This month's announcement of a merger between
It's envisaged that the merger will leave Britvic's shareholders with a 63 per cent slice of the combined entity, but it's being structured as a reverse takeover - with Britvic's shareholders being offered 0.816 AG Barr shares for each Britvic share. And the move does have attractions. It's hoped, for example, that the deal will deliver £35m a year in cost savings, along with another £5m of revenue synergy benefits - not a bad prospect for investors in a sector that looks distinctly low growth. Should competition regulators give the go ahead, the deal is due to complete in February.
Britvic's performance, meanwhile, was hit by the need to recall its Robinsons Fruit Shoot drink. That cost £16.9m, with a further £8m hit due in 2013, and helped the GB stills division's sales to slide 8.4 per cent year-on-year. Britvic also experienced weak consumer demand, higher raw ingredient costs and a contracting pub and night club sector. Overall, underlying group operating profit slipped 15.5 per cent to £115.6m and the profit margin on that basis dropped 160 basis points to 9.2 per cent.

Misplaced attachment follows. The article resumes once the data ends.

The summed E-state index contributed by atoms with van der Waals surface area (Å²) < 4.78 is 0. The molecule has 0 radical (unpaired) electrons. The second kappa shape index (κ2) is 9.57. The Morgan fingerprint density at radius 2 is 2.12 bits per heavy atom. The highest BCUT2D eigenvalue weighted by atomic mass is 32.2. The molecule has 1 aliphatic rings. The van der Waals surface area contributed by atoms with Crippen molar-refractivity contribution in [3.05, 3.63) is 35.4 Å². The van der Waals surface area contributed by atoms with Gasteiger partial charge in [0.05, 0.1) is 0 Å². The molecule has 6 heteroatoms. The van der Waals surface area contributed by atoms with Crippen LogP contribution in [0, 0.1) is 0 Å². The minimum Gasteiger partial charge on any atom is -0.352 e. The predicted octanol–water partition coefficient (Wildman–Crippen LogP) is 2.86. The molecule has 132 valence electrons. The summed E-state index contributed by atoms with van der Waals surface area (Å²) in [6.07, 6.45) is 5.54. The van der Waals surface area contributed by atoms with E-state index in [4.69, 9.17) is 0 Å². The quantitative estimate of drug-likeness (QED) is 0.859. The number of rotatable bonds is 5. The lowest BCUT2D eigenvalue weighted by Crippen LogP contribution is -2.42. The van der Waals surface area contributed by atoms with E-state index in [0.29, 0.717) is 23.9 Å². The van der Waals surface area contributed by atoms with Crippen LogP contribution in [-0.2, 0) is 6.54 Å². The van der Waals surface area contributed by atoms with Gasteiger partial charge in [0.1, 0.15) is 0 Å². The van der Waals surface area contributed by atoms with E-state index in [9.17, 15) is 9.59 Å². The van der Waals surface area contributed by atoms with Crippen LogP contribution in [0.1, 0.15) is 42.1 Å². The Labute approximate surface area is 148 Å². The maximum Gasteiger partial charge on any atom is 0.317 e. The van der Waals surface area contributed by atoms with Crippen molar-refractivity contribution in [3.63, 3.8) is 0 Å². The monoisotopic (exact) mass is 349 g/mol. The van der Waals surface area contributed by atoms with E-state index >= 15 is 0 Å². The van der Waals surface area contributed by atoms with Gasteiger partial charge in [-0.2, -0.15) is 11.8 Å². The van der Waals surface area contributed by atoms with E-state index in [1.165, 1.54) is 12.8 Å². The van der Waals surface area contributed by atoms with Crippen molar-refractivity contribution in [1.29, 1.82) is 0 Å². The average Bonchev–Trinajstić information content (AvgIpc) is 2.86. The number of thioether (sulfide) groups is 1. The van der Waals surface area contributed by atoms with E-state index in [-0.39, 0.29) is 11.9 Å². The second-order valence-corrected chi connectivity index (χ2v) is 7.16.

|ORD PRICE:||396p||MARKET VALUE:||£960m|
|TOUCH:||395-396p||12-MONTH HIGH:||411p||LOW: 250p|
|DIVIDEND YIELD:||4.5%||PE RATIO:||17|
|NET ASSET VALUE:||15p*||NET DEBT:||£512m|
The deal looks attractive and, in addition to January's dividend, Britvic will also make a special 10p a share special payment after the merger. Sure, Britvic's shares don't look cheap - they've risen 38 per cent since mid-July and now trade a little above the implied offer price. But, for those holding the shares, it looks worth hanging on. Hold.
Last IC view: Hold, 316p, 4 July 2012
visible-status-Standard story-url-Wet year for Britvic.xml